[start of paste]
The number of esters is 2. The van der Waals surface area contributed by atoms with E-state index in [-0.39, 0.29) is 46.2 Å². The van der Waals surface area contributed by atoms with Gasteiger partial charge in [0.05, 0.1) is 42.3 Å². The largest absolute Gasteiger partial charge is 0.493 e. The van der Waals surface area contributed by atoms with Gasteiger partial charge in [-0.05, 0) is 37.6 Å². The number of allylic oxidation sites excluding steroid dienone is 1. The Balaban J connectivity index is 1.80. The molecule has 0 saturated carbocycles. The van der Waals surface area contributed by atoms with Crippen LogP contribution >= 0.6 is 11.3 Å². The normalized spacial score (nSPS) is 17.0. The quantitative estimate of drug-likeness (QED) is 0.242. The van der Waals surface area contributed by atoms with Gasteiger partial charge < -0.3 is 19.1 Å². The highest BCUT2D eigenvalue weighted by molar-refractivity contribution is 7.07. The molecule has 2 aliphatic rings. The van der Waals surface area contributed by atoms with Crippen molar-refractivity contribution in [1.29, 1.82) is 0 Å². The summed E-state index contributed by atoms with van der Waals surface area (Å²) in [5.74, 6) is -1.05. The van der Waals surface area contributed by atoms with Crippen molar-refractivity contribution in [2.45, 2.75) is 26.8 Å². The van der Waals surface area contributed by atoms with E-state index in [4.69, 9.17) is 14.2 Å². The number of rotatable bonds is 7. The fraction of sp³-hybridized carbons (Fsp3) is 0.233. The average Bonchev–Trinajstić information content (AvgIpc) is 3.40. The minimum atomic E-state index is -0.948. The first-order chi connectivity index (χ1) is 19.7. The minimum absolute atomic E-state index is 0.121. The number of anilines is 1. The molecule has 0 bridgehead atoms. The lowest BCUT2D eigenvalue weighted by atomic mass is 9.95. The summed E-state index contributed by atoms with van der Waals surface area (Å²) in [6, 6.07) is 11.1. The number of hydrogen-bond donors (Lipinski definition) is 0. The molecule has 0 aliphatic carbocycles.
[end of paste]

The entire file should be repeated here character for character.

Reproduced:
The number of esters is 2. The van der Waals surface area contributed by atoms with E-state index in [-0.39, 0.29) is 46.2 Å². The van der Waals surface area contributed by atoms with Gasteiger partial charge in [0.05, 0.1) is 42.3 Å². The largest absolute Gasteiger partial charge is 0.493 e. The van der Waals surface area contributed by atoms with Gasteiger partial charge in [-0.05, 0) is 37.6 Å². The number of allylic oxidation sites excluding steroid dienone is 1. The Balaban J connectivity index is 1.80. The molecule has 0 saturated carbocycles. The van der Waals surface area contributed by atoms with Crippen LogP contribution >= 0.6 is 11.3 Å². The normalized spacial score (nSPS) is 17.0. The quantitative estimate of drug-likeness (QED) is 0.242. The van der Waals surface area contributed by atoms with Gasteiger partial charge < -0.3 is 19.1 Å². The highest BCUT2D eigenvalue weighted by molar-refractivity contribution is 7.07. The molecule has 2 aliphatic rings. The van der Waals surface area contributed by atoms with Crippen molar-refractivity contribution in [1.29, 1.82) is 0 Å². The summed E-state index contributed by atoms with van der Waals surface area (Å²) in [5.74, 6) is -1.05. The van der Waals surface area contributed by atoms with Crippen molar-refractivity contribution in [2.45, 2.75) is 26.8 Å². The van der Waals surface area contributed by atoms with E-state index in [4.69, 9.17) is 14.2 Å². The number of rotatable bonds is 7. The fraction of sp³-hybridized carbons (Fsp3) is 0.233. The average Bonchev–Trinajstić information content (AvgIpc) is 3.40. The minimum atomic E-state index is -0.948. The first-order chi connectivity index (χ1) is 19.7. The minimum absolute atomic E-state index is 0.121. The number of anilines is 1. The molecule has 0 bridgehead atoms. The lowest BCUT2D eigenvalue weighted by atomic mass is 9.95. The summed E-state index contributed by atoms with van der Waals surface area (Å²) in [6, 6.07) is 11.1. The number of hydrogen-bond donors (Lipinski definition) is 0. The molecule has 0 aliphatic carbocycles.